Is “Free Speech” Endangered at CBS News?
Edited by Joel Topcik -- Broadcasting & Cable, 9/17/2006 8:00:00 PM
Is “Free Speech” Endangered at CBS News?
Free speech may be the animating principle behind journalism, but it doesn't necessarily make for good TV.
That's what CBS News appears to be learning from the less-than-auspicious debut of “freeSpeech,” the 90-second commentary segment on the CBS Evening News With Katie Couric.
Critics instantly pounced on the point-without-counterpoint spiels delivered by the likes of documentarian Morgan Spurlock and conservative pundit Rush Limbaugh, as well as less-telegenic talkers like comedy writer Jim Twohie.
Word from inside CBS News is that the segments have been unexpectedly labor-intensive, requiring some commentaries to be reshot and more than a little coaching for commentators who aren't blessed with Limbaugh's natural charm. And it remains to be seen whether Average Joes and Janes will be included in the “wide range of Americans” given a chance to sound off.
When CBS News President Sean McManus spoke to B&C just after the segments debuted, he acknowledged that “freeSpeech” was a work in progress. “I know 'freeSpeech' is a little controversial, and that is good,” he says. “That it is causing discussion about an element in the Evening News is healthy. We're going to continue to try it and see if it evolves.”
If it doesn't, “freeSpeech” may be dead at CBS News.
WWHO, the CW station in Columbus, Ohio, is looking for a fresh young face to go with its new affiliation.
The station (known simply as “WHO”) has been auditioning hopefuls to be its “host”—somewhere between a spokesmodel and a mascot. The winner will receive a $25,000 salary for a 20-hour work week that may involve recording on-air promos, appearing at station and community events (screenings, charity walks), and interviewing CW stars at network parties.
More than 100 contenders have turned out for three rounds of auditions in the past three weeks. Candidates—who must be over 18 and preferably are in The CW's target 18-34 demographic—have included college students, young moms, a hip-hop artist who penned a special WHO rap, and a young woman with a hand puppet. A few showed up decked out in The CW's signature bright green.
Station Manager Ellen Daly imagines that most are looking to break into TV while others are just “hoping for a chance to meet [One Tree Hill's] Chad Michael Murray, [Supernatural's] Jared Padalecki or the cast of Gilmore Girls.”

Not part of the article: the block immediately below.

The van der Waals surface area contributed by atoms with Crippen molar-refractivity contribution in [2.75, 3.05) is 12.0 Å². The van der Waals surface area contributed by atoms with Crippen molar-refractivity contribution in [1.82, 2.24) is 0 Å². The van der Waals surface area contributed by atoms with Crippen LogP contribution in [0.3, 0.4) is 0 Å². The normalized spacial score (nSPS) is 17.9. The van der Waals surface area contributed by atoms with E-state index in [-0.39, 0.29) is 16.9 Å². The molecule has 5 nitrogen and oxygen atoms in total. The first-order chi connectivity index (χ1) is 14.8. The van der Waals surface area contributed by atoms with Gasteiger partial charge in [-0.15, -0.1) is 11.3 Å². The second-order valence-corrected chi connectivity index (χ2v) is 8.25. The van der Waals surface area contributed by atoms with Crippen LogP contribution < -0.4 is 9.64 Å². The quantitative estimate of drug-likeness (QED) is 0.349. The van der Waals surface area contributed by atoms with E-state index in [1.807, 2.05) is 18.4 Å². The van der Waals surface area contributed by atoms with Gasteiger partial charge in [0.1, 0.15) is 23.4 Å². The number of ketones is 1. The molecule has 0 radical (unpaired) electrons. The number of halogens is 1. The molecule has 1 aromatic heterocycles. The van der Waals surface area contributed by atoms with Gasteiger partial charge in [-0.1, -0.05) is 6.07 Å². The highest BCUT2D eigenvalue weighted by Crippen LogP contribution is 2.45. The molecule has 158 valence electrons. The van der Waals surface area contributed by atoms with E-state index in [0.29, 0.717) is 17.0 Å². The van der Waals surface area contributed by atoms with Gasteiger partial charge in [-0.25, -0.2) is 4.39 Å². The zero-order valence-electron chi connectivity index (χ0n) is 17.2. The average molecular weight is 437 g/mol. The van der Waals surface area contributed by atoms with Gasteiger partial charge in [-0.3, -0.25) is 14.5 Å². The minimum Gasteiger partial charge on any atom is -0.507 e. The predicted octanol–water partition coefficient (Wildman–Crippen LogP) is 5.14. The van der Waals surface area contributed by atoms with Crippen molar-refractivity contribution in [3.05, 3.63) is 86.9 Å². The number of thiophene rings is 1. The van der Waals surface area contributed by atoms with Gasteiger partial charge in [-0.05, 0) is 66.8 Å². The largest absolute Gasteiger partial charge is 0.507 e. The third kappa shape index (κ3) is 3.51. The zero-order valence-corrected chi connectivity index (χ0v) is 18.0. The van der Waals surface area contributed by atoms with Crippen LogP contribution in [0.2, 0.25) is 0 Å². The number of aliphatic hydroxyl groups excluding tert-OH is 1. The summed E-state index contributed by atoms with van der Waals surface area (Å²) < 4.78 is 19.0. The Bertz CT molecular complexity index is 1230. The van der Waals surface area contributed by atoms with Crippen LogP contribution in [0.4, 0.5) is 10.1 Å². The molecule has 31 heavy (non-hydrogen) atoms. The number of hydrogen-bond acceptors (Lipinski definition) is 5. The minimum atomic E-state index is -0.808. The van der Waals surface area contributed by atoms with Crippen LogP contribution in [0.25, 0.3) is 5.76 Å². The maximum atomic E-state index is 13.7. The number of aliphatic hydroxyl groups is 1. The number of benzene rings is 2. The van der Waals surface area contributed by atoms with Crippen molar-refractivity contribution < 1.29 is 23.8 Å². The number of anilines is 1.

In the coming weeks, WHO executives will whittle the field down to 10 finalists whose on-air skills—ad-libbing a promo or conducting mock interviews—will be judged by a panel of yet-to-be-named local celebrities. The station expects to anoint a winner by the November sweeps.
In the end, Daly hopes the effort will attract that elusive young demo to the station. “You have to have a creative and innovative plan to reach the 18-34s,” she says.
Well, you can't go wrong with a hand puppet.
The Wasteland Revisited
Apparently, the “vast wasteland” has bridged the vast political divide between FCC Chairman Kevin Martin and iconic former Chairman Newton Minow, who coined that phrase to describe TV programming 45 years ago.
Martin, of course, is a deregulatory Republican; the Democratic Minow was a Kennedy appointee.
But Martin recently toasted Minow's “courage in publicly daring the industry to achieve a higher vision”—a stance that Martin has sought to emulate by boosting enforcement of indecency regulations and pushing for new content- control initiatives.
The two were united in more than spirit earlier this month when Martin presented Minow with a lifetime-service award from TV-content ratings group Common Sense Media. Before handing over the award, Martin noted that “it was in reflecting on his 'Vast Wasteland' speech several years ago that I first set forth what I thought the industry should do to give parents more tools to control the media.”
Furthermore, it turns out that Minow's daughter Martha was Martin's first law professor at Harvard.
Professor Minow says Martin was “a good and serious student,” adding that she is “delighted with the connection between my former student and my father.” So how does his regulation of indecency square with First Amendment law? Says Minow, “I leave assessments of communications policy to them.”
With Allison Romano and John Eggerton
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